The Bible is filled with numerous references to light. The contrast between darkness and light is highlighted in key passages, beginning with Genesis 1: “God saw how good the light was. God then separated the light from the darkness” (Gn 1:4). The separation of light from the darkness opens the way for the creation of water and land, plants and animals, man and woman. It is the doorway to life, for light is essential for the existence of living things, who rely upon it for heat, energy and sight. Without light, there is no life.
That simple, primordial theme is ingrained in many narratives in the Gospel of John. The fourth Gospel’s prologue (Jn 1:1-18) mentions light nine times, referring to the incarnate word, Jesus Christ, who is creator. It does so in the context of the divine life: “What came to be through him was life, and this life was the light of the human race; the light shines in the darkness, and the darkness has not overcome it.”
The healing of the man born blind is a sort of creation account, the story of light overcoming the darkness, opening the way for spiritual illumination. There are three forms of darkness portrayed in the dramatic — and sometimes humorous — story: the physical darkness experienced by the blind man, the spiritual darkness exhibited by the Pharisees and the relational darkness of the man’s parents. All of these are the result of the Fall, for physical afflictions, spiritual failings and relational malfunctions all have their roots in the original sin of Adam and Eve, which resulted in man being separated from the light and life of God (cf. Gn 3:23-24).
But, as Jesus made clear, the man’s blindness is not the result of his personal sin or the sins of his parents. Yet all are in need of light. No matter how nice and caring people can be by their natural lights, everyone needs supernatural life — life given by God who said, “I am the light of the world.”
Paradoxically, the man who is blind from birth knows little, but upon encountering the healing Savior learns much. The Pharisees, who present themselves as knowing everything of importance, are actually men who can be taught nothing, despite speaking directly to the incarnate Word! “Surely,” they say, “we are not also blind, are we?” They ask the question, but they’ve shown how little they care about the answer.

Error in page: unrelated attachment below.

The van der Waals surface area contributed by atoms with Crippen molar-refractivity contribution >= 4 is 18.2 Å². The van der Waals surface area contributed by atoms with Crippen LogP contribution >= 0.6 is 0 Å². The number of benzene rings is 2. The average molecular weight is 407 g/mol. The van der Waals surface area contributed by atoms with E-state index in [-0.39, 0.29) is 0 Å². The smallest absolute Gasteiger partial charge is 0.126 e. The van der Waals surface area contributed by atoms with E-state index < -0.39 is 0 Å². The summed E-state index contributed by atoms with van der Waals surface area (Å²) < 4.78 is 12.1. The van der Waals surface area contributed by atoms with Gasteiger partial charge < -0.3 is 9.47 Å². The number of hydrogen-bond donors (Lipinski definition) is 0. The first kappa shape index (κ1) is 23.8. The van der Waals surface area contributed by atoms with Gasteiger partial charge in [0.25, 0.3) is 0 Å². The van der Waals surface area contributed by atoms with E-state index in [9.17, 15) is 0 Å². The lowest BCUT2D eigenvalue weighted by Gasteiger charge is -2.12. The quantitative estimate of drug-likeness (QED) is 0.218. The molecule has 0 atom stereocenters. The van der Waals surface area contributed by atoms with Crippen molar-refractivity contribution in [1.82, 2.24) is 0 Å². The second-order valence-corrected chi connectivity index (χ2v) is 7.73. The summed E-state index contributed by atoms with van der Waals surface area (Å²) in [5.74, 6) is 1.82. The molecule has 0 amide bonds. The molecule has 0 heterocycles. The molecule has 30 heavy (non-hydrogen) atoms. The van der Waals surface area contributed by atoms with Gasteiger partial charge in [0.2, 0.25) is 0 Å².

Just as God had created Adam from “the dust from the ground” (Gn 2:7), the God-man “spat on the ground and made clay” and placed it on the man’s eyes. Many of the early Church fathers, in giving a spiritual reading of this story, saw the blind man as a figure of the entire human race — blind, alone, desperate. None of us are unable to heal ourselves; desiring to see, we stumble about in darkness and misery.
The blind man progressed from physical blindness to physical sight, then from spiritual darkness to spiritual light. He initially identified his healer as “the man called Jesus.” Then, questioned again, he stated, “He is a prophet.” After a lengthy and contentious exchange, he reckons that Jesus must be “from God.” Jesus later asks the man, “Do you believe in the Son of man?” The formerly blind man, with eyes of faith, exclaimed, “I do believe, Lord,” and then worshipped Jesus. You were “once in darkness,” Paul wrote to the Christians in Ephesus, “but now you are light in the Lord. Live as children of light ...”
Carl E. Olson is the editor of Catholic World Report.